Assumptions are rampant within the thinking of people who write words – or fail to write words — on web sites.
Here’s an example. I went to the web site of a well-known ‘digital communications’ company. They build web sites for others.
On their home page, instead of having the usual buttons with the usual lines like ‘Work we’ve done,’ they show nifty little icons. The first icon shows a small pyramid of dots — like the icon that tells you the state of the toner cartridge level in a photocopier or printer.
There were no words close to this icon, so I guessed that this was likely a mouse-over moment. So I dragged the cursor over and nothing happened. I was puzzled and went back to the site a couple of times before I realized that something did happen — but not close to where the icon was. I just hadn’t noticed.
Anyway, the mouse-over text read: ‘Dirt. Company Information.’
Forgive me a moment of sarcasm here.
“It’s elementary my dear Watson. The pile of dots naturally leads us to think ‘dirt’ which naturally makes us think, ‘Hey, this is where their company info is to be found.'”
I don’t think so.
Their assumption? They assumed that as a prospective client, I would be so tickled by their use of icons and mouse-overs that I would forgive them for being as clear as mud.
In common with all assumptions, this is a bad one.
One of my least favorite portals has this little tab that says, ‘Community.’ Click on it and you get to a page that lists a whole bunch of headings that include the likes of ‘Automotive,’ ‘Business’ and ‘Marketplace.’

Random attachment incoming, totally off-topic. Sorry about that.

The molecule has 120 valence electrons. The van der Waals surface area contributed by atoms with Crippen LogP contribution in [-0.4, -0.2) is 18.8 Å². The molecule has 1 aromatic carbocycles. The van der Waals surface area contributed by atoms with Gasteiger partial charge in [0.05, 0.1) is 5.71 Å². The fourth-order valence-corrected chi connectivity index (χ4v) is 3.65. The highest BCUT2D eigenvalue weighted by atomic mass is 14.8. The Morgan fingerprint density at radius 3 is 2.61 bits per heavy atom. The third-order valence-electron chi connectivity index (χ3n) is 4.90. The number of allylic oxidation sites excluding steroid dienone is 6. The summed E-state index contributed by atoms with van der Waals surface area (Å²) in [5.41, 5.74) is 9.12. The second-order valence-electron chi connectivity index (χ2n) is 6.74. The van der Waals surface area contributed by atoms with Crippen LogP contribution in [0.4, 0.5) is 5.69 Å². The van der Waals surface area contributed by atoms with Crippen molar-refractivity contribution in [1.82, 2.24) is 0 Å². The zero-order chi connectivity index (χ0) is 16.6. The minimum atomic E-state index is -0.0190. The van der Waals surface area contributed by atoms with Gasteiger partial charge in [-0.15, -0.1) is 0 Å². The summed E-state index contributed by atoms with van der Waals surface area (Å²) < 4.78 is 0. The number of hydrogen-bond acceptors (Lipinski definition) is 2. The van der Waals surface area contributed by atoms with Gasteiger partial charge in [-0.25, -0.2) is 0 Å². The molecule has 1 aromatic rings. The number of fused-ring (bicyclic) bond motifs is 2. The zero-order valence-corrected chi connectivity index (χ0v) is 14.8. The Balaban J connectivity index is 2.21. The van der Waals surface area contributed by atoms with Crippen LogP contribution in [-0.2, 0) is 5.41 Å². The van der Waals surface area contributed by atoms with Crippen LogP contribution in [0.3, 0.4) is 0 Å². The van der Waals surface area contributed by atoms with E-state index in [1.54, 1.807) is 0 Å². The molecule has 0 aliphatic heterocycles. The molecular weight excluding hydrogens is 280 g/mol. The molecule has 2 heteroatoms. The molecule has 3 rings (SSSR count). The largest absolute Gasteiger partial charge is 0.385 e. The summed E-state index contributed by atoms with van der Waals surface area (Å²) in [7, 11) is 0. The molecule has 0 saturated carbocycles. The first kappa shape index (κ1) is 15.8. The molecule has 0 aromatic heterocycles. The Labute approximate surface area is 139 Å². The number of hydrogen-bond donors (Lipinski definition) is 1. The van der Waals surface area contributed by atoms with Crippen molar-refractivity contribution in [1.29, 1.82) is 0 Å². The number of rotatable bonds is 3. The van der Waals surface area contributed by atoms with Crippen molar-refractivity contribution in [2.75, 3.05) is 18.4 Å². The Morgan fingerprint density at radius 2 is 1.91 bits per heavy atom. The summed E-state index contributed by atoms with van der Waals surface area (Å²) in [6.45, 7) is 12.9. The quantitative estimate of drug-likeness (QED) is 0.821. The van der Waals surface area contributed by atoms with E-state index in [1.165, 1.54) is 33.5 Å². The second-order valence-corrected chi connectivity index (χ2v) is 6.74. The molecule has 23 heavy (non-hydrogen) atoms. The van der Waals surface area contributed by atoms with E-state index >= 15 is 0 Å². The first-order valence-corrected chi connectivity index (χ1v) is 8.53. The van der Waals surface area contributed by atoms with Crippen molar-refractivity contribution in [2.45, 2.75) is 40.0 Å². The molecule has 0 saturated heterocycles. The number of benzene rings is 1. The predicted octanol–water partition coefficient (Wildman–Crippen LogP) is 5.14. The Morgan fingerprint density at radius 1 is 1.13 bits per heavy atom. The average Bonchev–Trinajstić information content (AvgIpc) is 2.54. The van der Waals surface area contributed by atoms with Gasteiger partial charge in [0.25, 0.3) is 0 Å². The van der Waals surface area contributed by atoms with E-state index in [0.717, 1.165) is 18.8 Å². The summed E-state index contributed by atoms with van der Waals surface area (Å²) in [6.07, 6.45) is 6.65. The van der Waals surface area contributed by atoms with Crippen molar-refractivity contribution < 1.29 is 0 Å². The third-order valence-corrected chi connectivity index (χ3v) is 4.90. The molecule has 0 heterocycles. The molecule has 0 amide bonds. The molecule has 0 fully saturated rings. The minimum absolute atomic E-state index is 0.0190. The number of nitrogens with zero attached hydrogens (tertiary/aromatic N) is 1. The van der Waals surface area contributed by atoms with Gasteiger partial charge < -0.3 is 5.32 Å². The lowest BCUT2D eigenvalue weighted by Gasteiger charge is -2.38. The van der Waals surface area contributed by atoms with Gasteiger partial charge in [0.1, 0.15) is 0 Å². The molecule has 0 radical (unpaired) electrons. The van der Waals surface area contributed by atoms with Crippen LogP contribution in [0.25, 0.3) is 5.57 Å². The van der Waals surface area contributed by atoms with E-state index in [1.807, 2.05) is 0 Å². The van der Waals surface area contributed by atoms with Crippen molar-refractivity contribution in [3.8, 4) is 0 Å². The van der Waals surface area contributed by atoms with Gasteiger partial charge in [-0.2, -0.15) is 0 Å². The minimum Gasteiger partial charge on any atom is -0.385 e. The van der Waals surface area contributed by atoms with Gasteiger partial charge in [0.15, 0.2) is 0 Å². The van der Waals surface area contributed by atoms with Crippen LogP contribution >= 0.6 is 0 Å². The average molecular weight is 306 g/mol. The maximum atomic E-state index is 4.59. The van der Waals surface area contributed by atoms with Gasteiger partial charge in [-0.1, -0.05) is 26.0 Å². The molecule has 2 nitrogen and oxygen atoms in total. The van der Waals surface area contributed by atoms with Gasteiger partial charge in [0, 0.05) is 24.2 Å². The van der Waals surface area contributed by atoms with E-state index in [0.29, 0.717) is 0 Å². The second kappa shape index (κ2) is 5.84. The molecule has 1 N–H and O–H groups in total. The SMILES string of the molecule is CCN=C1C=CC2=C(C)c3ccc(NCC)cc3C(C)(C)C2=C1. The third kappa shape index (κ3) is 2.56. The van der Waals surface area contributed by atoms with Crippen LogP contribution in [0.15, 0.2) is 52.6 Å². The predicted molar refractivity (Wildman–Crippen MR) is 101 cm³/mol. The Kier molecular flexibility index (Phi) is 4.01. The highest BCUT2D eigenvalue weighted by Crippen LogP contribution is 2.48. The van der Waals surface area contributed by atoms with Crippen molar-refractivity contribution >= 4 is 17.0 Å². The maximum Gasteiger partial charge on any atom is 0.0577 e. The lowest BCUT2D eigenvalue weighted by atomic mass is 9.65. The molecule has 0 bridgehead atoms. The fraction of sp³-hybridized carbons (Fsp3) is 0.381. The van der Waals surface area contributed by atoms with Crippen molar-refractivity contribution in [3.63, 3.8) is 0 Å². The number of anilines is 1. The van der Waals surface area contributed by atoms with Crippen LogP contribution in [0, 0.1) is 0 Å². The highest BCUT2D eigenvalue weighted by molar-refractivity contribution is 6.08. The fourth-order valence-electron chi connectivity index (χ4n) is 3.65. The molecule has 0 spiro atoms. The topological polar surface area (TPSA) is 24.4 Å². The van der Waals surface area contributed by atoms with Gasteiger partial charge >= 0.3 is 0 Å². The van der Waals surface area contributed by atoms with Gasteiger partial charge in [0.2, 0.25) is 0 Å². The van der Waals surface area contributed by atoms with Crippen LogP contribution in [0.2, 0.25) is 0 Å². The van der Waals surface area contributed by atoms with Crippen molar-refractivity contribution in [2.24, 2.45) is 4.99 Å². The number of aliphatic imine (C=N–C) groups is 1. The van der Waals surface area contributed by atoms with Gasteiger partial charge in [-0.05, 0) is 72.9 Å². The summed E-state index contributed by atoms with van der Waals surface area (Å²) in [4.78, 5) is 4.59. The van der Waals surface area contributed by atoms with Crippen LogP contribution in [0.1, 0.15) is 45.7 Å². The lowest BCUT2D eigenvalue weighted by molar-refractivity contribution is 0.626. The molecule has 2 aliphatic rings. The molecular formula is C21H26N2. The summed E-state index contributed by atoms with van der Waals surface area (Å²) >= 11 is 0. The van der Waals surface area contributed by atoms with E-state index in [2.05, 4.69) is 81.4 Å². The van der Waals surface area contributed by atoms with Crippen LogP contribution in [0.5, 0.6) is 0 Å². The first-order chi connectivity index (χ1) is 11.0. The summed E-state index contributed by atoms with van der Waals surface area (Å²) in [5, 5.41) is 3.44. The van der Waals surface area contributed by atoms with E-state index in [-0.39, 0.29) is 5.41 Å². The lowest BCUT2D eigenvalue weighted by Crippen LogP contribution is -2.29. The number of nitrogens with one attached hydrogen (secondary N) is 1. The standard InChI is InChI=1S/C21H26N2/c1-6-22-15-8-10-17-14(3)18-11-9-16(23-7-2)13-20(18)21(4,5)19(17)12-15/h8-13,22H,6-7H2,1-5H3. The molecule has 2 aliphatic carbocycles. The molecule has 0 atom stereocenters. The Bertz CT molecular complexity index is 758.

What does ‘community’ mean? In this context, I have no idea. Why does the ‘community’ link take me to a page that lists the typical portal subsections? I have no idea.
The assumption? The assumption here is that regular folks use the lingo of us jolly important earlyish-adopters. They don’t.
You can be sure that if I don’t get it, my mother won’t either.
Here are four buttons from the top of a much-admired retail site. The buttons run at the top of the homepage, in a continuous line in the following order.
Your List. Shopping Bag. Checkout. Your Account.
You have five seconds to tell me exactly what the difference is between each of these four.
Run out of time?
The assumption here is that everyone ‘out there’ recognizes all the terminology we have been teaching ourselves ‘in here.’ They don’t.
You might tell me that it’s obvious that ‘Your List’ refers to a shopping list of things to buy. Wrong. On this particular site, it refers to a list of things you have purchased in the past. Not quite the same thing.
In any event, what’s happening with all the assumptions described in this article is that we are creating our own online language and often fall into the trap of thinking that our audience speaks the same language. They don’t.
Forget the latest industry terminology. Avoid abbreviating your message to such a degree that it looks great but communicates little.
Speak the language of your audience, not your peers. Write from ‘out there.’ Not from ‘in here.’
And don’t assume for a second that everyone else thinks the exact same way that you do. Don’t assume that people’s views and experiences are the same as yours.
For every assumption you make, you can be sure that you’ll be wrong almost every time.
(And for next week: The Ultimate Guide to Writing Buttons on your site.)
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